“You ain’t gonna put him on the string with the bass, are ya?” Straw Hat asked the boy, but Spote just looked at him as if he were joking. “I don’t want that nasty cat.”

“Dat’s good cause you ain’t got to et him. He make a good meal right by hisself.” Spote answered as he pulled the bass he’d caught up with the string he had in the water and ran it though the mouth and gills of the cat. He put them back in the water and tied the string off. “Y’all white folks always thankin you too good fo somethin, tell you what. You ain’t got ta et him and colored folks is glad fo da fact too.” Straw Hat waved him off and leaned back then he sat back up a little when he remembered what he’d been talking about.

“Anyways, all I’m sayin is I don’t wanna go to hell is all, but how am I supposed to know exactly what’ll take me there? Linus Meeks told me his daddy don’t even believe in God, says he don’t neither since he ain’t got to go to church and his daddy don’t believe no way.”

“What bout his ma?” Spote finished putting a fresh worm on his line and threw it back out in the water.

“I don’t know, she stays drunk most days. Least that’s what my mama says, but she says not to say, you know, since it ain’t Christian to gossip. Anyway, ol’ Linus says his daddy does right by folks, and he ain’t never hurt nobody, ain’t never laid a hand on his mama, you know Linus’s mama, so he ain’t gohn go to hell cause he does right. Now how come that is? Does it matter if you don’t believe in God and do right? I reckon that means you can believe in God and ask forgiveness for the things you do wrong even though you knew they was wrong to begin with and you gohn just end up doin em again anyway. What you think, Spote? I just don’t know.”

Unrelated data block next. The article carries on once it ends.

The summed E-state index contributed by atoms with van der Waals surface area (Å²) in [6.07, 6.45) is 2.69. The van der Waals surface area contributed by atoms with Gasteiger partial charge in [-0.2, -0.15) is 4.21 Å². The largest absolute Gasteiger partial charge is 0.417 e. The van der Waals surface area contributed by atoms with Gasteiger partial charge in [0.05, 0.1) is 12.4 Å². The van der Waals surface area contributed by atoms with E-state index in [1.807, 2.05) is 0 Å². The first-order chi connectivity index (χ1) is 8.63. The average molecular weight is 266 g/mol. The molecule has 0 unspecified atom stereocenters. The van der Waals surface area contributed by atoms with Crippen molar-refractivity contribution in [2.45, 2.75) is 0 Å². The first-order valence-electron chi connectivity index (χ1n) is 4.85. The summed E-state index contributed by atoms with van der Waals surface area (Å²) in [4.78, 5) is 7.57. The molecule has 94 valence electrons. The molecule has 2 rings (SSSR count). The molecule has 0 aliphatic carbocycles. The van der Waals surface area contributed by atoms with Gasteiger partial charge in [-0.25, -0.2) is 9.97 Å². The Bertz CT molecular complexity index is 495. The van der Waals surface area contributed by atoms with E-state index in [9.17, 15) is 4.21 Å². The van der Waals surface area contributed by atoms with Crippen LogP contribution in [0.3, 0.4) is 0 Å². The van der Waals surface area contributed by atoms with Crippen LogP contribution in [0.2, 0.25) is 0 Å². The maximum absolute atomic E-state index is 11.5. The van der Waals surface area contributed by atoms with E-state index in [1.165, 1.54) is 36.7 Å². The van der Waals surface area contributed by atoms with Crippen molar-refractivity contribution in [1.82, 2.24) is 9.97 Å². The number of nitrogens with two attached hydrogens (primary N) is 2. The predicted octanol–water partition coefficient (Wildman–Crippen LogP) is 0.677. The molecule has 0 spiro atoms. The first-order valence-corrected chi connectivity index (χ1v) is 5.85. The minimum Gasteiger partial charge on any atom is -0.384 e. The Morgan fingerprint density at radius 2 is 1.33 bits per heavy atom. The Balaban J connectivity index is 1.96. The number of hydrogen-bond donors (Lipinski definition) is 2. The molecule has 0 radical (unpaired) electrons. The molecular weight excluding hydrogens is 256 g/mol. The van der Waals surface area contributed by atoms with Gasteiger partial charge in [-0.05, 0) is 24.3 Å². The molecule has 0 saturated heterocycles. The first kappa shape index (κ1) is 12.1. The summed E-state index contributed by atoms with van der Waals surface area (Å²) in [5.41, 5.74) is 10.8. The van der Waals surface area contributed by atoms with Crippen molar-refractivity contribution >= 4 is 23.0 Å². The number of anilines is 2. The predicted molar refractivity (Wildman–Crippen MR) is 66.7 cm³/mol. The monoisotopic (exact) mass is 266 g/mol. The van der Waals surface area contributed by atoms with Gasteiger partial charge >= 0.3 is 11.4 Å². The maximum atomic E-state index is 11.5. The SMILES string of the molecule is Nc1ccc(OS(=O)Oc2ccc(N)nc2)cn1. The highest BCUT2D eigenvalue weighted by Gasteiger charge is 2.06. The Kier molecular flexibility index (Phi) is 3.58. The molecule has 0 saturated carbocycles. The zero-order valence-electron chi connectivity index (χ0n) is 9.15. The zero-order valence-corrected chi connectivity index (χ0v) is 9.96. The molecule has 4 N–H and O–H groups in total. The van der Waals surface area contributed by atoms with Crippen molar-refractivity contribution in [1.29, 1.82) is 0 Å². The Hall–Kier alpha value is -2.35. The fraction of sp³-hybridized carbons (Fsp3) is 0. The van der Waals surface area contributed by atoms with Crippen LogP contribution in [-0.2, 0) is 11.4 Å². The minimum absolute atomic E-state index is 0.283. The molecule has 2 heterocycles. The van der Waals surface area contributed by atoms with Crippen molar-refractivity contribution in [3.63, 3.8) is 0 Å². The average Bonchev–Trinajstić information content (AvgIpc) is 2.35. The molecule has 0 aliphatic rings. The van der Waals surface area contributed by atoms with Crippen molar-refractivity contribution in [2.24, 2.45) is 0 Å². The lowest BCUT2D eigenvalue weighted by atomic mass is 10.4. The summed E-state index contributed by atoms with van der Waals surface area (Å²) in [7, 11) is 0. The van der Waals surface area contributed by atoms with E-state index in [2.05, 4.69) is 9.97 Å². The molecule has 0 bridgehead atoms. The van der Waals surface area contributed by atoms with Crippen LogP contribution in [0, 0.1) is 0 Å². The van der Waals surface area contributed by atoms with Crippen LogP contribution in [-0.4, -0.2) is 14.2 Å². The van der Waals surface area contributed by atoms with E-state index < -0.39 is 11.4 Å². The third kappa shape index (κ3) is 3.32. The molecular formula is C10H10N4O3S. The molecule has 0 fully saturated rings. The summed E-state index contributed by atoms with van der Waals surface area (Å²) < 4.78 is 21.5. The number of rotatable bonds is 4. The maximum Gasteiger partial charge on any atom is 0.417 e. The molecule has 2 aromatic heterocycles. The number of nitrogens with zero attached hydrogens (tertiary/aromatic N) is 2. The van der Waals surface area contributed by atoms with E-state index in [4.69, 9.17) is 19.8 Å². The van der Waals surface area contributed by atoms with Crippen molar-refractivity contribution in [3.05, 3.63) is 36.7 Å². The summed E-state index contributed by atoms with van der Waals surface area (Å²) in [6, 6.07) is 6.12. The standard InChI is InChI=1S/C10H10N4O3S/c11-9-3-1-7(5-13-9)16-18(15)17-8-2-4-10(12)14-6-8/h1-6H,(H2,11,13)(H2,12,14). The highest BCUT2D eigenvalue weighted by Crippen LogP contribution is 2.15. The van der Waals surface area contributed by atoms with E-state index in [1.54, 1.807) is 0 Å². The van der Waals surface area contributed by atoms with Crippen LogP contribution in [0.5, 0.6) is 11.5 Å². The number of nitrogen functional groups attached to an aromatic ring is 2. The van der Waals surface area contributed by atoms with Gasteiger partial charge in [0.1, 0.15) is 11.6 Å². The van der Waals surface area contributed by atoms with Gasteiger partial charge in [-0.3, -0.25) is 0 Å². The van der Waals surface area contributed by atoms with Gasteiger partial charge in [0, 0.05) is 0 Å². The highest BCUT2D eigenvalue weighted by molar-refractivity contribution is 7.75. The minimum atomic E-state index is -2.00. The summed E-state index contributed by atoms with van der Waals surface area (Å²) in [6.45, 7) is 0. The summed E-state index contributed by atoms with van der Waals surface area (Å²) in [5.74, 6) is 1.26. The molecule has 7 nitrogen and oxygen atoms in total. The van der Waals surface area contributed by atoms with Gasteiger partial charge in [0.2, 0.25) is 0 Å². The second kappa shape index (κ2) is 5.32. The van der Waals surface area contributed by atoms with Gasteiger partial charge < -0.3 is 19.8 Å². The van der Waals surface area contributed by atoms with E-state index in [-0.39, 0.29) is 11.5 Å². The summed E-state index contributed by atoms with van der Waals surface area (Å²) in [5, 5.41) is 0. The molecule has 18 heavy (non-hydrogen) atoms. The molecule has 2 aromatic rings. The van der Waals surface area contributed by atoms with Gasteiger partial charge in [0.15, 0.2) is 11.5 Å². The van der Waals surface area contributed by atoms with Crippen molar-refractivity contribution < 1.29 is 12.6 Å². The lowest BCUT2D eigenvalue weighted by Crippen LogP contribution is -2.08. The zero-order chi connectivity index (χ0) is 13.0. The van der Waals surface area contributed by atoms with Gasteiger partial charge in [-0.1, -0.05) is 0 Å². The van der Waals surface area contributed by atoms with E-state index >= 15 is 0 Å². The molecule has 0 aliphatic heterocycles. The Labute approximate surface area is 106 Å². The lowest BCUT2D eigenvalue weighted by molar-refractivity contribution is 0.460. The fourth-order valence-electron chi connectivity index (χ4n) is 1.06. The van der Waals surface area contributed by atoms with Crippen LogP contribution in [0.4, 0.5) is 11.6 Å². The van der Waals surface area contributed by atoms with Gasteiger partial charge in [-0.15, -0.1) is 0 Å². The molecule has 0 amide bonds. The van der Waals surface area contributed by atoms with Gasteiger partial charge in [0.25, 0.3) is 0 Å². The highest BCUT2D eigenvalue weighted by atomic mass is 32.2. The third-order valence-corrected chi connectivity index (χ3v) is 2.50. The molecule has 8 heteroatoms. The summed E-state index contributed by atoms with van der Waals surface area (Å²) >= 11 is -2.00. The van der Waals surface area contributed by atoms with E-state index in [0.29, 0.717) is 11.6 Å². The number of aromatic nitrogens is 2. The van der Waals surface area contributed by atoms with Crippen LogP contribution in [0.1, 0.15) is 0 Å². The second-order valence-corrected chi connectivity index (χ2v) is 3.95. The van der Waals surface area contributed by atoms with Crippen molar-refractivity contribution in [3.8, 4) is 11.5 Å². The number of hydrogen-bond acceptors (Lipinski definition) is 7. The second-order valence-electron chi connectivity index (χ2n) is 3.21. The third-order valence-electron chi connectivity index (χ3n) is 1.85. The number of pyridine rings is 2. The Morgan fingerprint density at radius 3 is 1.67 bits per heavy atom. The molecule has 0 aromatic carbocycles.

“You gots to believe in God and you gots to do right. Utterwise, you gohn burn.”

“How the hell you know that?”

“Cause it’s writ. It’s writ in da word and you can’t get around da word so they ain’t no need in trying to get around it.”

“Well you sho don’t leave much room for speculation.”

“It’s writ.”

“So even if I do right but I don’t follow the word, I’m gohn burn?” Straw Hat shook his head but the hat staid in one place. “Don’t that mean the devil ain’t got me if I do right? Lady at the church tells me that when you do wrong it’s cause the devil makin you do it. If I ain’t doing wrong, what does it matter?”